Kishore, * and Shankar, Ravi and Sankaran, S (2005) Gradient syntactic foams: Tensile strength, modulus and fractographic features. In: Materials Science and Engineering: A, 412 (1&2). pp. 153-158.
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Syntactic foams are new age polymer composite materials. They find use not only in aerospace but also in naval applications as marine utility components. Due to their low density, lesser ingression by water and ability to withstand compressive strengths they are considered for sub-sea applications. Dispersing hollow glass microballoons in matrices like, for instance, thermosetting epoxy resins yields on curing the syntactic foam slabs. Due to the differences in densities of epoxy resin and the glass hollow microballoons, the former being heavier than the latter, the resins have a tendency to settle down. This settling leads to a gradation in the density across the height of the cast sections. This effect, however, is more conspicuous in rectangular slabs of higher thickness, for e.g., in 25 mm size mould used in this work. Hence, to study such distribution differences, 3 mm thick sections are sliced from the different sections along the thickness part of the slab from which tension test coupons are made and tested. From the data, both tensile strengths and moduli are calculated. These increased from 23.8 to 41.9 MPa and 2 to 2.47 GPa, respectively, as the volume% of microballoons in the sliced sections decreased from 43.9 to 25.9. Fractographic features, observed on the tension-failed samples, show that higher microballoons' bearing samples (i.e., samples from the top portion of the slabs' thickness) have formations of cavities. The lower microballoons' bearing sample show well marked matrix deformation features. These and other findings are analyzed and the features observed are correlated with the mechanical test results.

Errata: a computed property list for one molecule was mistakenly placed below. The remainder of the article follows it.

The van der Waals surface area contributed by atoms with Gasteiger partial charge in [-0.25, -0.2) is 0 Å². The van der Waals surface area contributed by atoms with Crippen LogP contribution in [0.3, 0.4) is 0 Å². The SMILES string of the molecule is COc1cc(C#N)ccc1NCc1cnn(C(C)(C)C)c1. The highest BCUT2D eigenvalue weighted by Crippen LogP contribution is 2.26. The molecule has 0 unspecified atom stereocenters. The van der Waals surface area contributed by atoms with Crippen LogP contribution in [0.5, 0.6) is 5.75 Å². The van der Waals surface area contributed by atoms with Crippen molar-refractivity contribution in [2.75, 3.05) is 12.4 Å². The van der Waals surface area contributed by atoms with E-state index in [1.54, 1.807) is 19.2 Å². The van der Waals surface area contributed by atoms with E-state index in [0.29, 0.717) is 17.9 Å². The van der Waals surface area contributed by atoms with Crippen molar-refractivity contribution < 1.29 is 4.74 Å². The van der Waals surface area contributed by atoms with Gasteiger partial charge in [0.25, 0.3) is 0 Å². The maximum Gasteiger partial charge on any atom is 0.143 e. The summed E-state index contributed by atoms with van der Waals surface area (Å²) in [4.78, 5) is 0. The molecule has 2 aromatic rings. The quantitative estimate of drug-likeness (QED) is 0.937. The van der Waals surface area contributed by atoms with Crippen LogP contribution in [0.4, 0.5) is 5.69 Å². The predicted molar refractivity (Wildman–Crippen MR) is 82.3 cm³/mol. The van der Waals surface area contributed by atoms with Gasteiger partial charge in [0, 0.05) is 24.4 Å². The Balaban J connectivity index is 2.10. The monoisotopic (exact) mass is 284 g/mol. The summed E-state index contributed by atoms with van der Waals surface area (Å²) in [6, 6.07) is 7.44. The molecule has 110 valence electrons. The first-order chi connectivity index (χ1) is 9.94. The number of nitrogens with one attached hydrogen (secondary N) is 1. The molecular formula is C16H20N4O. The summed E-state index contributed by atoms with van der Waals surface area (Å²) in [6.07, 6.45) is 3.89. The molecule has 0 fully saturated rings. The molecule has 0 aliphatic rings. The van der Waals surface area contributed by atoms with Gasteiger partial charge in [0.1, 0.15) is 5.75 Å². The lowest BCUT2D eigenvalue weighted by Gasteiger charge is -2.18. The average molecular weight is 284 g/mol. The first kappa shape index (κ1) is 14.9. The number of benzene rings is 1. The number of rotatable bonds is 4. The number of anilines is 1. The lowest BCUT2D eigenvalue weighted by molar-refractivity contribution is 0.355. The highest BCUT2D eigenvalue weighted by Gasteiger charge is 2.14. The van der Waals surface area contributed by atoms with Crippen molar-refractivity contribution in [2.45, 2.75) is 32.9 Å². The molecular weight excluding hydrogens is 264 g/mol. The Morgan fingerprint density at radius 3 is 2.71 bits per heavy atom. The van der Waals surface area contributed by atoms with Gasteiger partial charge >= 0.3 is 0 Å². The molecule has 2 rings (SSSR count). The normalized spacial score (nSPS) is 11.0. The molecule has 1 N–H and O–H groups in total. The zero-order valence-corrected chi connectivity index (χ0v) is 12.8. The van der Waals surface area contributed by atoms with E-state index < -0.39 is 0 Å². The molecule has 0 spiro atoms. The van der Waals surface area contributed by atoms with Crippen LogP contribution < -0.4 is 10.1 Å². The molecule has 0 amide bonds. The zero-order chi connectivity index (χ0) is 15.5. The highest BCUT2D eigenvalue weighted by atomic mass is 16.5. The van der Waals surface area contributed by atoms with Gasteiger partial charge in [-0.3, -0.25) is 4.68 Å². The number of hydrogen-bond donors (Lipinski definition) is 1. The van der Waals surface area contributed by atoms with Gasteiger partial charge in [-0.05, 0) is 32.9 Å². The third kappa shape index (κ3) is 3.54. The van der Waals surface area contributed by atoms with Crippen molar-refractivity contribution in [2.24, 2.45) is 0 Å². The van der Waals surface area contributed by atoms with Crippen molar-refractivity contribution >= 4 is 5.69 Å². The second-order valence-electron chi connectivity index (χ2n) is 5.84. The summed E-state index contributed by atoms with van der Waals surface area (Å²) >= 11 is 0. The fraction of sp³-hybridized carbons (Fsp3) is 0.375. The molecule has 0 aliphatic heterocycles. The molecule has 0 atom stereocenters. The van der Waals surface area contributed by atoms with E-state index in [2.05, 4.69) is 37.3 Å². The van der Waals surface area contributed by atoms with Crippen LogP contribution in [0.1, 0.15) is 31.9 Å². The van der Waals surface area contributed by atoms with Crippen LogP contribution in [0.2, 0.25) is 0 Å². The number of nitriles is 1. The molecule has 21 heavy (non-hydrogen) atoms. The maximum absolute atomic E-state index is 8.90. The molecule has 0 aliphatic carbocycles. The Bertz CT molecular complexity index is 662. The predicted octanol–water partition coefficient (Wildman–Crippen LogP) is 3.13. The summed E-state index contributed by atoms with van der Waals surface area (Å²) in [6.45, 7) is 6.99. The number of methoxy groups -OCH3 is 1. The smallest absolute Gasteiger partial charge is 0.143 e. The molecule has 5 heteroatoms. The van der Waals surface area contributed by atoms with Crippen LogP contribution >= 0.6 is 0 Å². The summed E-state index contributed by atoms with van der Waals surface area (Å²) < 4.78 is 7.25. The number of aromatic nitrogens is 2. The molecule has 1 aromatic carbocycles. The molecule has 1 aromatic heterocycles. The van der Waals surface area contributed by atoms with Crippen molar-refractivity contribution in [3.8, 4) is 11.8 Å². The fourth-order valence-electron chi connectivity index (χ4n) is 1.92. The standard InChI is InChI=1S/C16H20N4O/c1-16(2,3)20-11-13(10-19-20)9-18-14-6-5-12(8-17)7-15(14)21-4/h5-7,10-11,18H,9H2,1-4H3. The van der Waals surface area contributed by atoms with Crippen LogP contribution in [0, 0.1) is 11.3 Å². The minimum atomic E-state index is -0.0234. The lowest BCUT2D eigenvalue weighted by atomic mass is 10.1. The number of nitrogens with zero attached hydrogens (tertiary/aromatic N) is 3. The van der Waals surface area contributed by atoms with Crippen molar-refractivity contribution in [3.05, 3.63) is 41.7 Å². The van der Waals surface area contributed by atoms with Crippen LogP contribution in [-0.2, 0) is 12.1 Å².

|Item Type:||Journal Article|
|Additional Information:||Copyright for this article belongs to Elsevier.|
|Keywords:||Foams; Syntactic foams; Polymer composites|
|Department/Centre:||Division of Mechanical Sciences > Materials Engineering (formerly Metallurgy)|
|Date Deposited:||18 Jan 2006|
|Last Modified:||19 Sep 2010 04:22|
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